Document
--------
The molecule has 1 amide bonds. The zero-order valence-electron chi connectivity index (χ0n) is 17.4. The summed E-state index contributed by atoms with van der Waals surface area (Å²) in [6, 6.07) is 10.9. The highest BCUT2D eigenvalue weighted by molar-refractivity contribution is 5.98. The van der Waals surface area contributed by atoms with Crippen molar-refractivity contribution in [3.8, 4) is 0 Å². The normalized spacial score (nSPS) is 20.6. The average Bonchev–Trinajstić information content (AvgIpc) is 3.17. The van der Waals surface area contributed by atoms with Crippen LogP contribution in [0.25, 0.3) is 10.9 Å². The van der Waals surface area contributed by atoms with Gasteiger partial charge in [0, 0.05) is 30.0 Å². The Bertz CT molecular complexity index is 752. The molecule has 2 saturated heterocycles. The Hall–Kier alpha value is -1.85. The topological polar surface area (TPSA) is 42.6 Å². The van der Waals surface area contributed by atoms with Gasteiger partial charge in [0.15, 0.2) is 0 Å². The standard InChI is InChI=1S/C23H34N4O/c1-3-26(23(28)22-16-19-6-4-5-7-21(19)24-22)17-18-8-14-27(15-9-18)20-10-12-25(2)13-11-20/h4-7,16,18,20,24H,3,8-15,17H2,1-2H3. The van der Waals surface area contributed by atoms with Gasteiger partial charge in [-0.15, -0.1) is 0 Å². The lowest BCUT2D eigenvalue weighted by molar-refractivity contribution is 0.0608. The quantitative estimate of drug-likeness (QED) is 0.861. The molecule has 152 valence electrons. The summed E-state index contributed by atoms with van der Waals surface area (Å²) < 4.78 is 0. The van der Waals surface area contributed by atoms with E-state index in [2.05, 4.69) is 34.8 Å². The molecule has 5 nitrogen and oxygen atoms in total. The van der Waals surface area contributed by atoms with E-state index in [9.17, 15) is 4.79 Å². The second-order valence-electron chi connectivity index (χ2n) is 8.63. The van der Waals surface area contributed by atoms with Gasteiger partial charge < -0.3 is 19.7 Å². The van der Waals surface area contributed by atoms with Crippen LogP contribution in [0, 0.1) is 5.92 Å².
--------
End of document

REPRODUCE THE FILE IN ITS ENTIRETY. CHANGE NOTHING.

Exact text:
The molecule has 1 amide bonds. The zero-order valence-electron chi connectivity index (χ0n) is 17.4. The summed E-state index contributed by atoms with van der Waals surface area (Å²) in [6, 6.07) is 10.9. The highest BCUT2D eigenvalue weighted by molar-refractivity contribution is 5.98. The van der Waals surface area contributed by atoms with Crippen molar-refractivity contribution in [3.8, 4) is 0 Å². The normalized spacial score (nSPS) is 20.6. The average Bonchev–Trinajstić information content (AvgIpc) is 3.17. The van der Waals surface area contributed by atoms with Crippen LogP contribution in [0.25, 0.3) is 10.9 Å². The van der Waals surface area contributed by atoms with Gasteiger partial charge in [0, 0.05) is 30.0 Å². The Bertz CT molecular complexity index is 752. The molecule has 2 saturated heterocycles. The Hall–Kier alpha value is -1.85. The topological polar surface area (TPSA) is 42.6 Å². The van der Waals surface area contributed by atoms with Gasteiger partial charge in [0.15, 0.2) is 0 Å². The standard InChI is InChI=1S/C23H34N4O/c1-3-26(23(28)22-16-19-6-4-5-7-21(19)24-22)17-18-8-14-27(15-9-18)20-10-12-25(2)13-11-20/h4-7,16,18,20,24H,3,8-15,17H2,1-2H3. The van der Waals surface area contributed by atoms with Gasteiger partial charge in [-0.15, -0.1) is 0 Å². The lowest BCUT2D eigenvalue weighted by molar-refractivity contribution is 0.0608. The quantitative estimate of drug-likeness (QED) is 0.861. The molecule has 152 valence electrons. The summed E-state index contributed by atoms with van der Waals surface area (Å²) < 4.78 is 0. The van der Waals surface area contributed by atoms with E-state index in [2.05, 4.69) is 34.8 Å². The molecule has 5 nitrogen and oxygen atoms in total. The van der Waals surface area contributed by atoms with E-state index in [9.17, 15) is 4.79 Å². The second-order valence-electron chi connectivity index (χ2n) is 8.63. The van der Waals surface area contributed by atoms with Gasteiger partial charge < -0.3 is 19.7 Å². The van der Waals surface area contributed by atoms with Crippen LogP contribution in [0, 0.1) is 5.92 Å².